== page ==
Usually Ships in 3-5 Business Days
Questions About This Book?
Why should I rent this book?
Renting is easy, fast, and cheap! Renting from eCampus.com can save you hundreds of dollars compared to the cost of new or used books each semester. At the end of the semester, simply ship the book back to us with a free UPS shipping label! No need to worry about selling it back.
How do rental returns work?
Returning books is as easy as possible. As your rental due date approaches, we will email you several courtesy reminders. When you are ready to return, you can print a free UPS shipping label from our website at any time. Then, just return the book to your UPS driver or any staffed UPS location. You can even use the same box we shipped it in!
What version or edition is this?
This is the 1st edition with a publication date of 10/31/2013.
What is included with this book?
- The New copy of this book will include any supplemental materials advertised. Please check the title of the book to determine if it should include any CDs, lab manuals, study guides, etc.
- The Rental copy of this book is not guaranteed to include any supplemental materials. You may receive a brand new copy, but typically, only the book itself.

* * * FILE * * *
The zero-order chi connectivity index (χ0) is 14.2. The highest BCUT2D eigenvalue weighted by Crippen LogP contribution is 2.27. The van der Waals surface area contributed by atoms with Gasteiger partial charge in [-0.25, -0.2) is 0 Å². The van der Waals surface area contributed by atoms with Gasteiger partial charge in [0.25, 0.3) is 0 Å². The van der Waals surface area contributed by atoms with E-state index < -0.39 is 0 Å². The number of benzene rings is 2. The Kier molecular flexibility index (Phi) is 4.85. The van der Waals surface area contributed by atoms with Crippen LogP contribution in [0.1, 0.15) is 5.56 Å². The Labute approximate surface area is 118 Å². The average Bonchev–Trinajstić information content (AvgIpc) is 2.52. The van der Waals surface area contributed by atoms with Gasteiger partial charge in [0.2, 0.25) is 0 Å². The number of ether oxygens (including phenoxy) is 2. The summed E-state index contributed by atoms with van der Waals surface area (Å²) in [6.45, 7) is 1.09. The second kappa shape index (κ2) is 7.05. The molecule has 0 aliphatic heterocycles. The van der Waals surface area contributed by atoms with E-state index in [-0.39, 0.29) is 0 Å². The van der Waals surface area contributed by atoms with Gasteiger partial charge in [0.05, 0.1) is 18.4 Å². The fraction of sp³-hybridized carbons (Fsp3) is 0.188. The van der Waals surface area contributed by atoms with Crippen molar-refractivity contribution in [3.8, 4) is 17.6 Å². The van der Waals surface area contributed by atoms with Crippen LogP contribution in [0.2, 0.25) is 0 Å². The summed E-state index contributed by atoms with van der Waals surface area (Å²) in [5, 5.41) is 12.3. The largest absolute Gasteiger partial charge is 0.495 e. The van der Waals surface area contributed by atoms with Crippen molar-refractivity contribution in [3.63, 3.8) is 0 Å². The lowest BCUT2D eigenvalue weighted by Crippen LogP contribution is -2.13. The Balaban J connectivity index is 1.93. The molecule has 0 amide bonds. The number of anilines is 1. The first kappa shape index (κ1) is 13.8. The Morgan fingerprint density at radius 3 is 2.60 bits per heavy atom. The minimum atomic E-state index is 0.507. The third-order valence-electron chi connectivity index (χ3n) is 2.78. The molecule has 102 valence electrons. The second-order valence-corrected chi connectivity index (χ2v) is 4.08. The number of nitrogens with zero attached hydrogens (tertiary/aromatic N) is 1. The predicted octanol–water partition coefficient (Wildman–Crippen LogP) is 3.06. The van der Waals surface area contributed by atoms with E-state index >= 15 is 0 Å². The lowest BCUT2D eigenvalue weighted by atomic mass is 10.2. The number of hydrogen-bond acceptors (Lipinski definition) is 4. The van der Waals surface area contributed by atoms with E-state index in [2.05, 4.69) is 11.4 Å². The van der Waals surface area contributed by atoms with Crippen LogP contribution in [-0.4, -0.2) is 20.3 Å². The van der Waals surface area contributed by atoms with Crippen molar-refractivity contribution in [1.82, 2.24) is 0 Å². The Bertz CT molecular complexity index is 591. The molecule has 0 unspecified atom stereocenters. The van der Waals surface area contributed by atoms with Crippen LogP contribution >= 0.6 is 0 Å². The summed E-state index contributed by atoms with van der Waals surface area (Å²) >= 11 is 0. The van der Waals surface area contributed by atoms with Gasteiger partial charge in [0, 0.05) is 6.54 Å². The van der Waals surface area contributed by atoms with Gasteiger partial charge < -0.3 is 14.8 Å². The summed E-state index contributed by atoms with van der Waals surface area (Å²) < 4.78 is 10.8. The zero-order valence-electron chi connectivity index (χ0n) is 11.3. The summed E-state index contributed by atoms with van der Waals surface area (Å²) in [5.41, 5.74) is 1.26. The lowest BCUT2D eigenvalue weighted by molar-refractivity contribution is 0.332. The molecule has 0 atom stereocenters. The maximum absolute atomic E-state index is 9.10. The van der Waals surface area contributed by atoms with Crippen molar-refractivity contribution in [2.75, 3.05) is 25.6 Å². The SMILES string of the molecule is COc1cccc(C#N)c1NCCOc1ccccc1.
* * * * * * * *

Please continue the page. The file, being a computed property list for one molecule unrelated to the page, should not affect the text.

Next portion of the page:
'Painting does not imitate the world, but is a world of its own.' In 1948, Maurice Merleau-Ponty wrote and delivered on French radio a series of seven lectures on the theme of perception. Translated here into English for the first time, they offer a lucid and concise insight into one of the great philosophical minds of the twentieth-century. These lectures explore themes central not only to Merleau-Ponty's philosophy but phenomenology as a whole. He begins by rejecting the idea - inherited from Descartes and influential within science - that perception is unreliable and prone to distort the world around us. Merleau-Ponty instead argues that perception is inseparable from our senses and it is how we make sense of the world. Merleau-Ponty explores this guiding theme through a brilliant series of reflections on science, space, our relationships with others, animal life and art. Throughout, he argues that perception is never something learned and then applied to the world. As creatures with embodied minds, he reminds us that we are born perceiving and share with other animals and infants a state of constant, raw, unpredictable contact with the world. He provides vivid examples with the help of Kafka, animal behaviour and above all modern art, particularly the work of Cezanne. A thought-provoking and crystalline exploration of consciousness and the senses, The World of Perceptionis essential reading for anyone interested in the work of Merleau-Ponty, twentieth-century philosophy and art.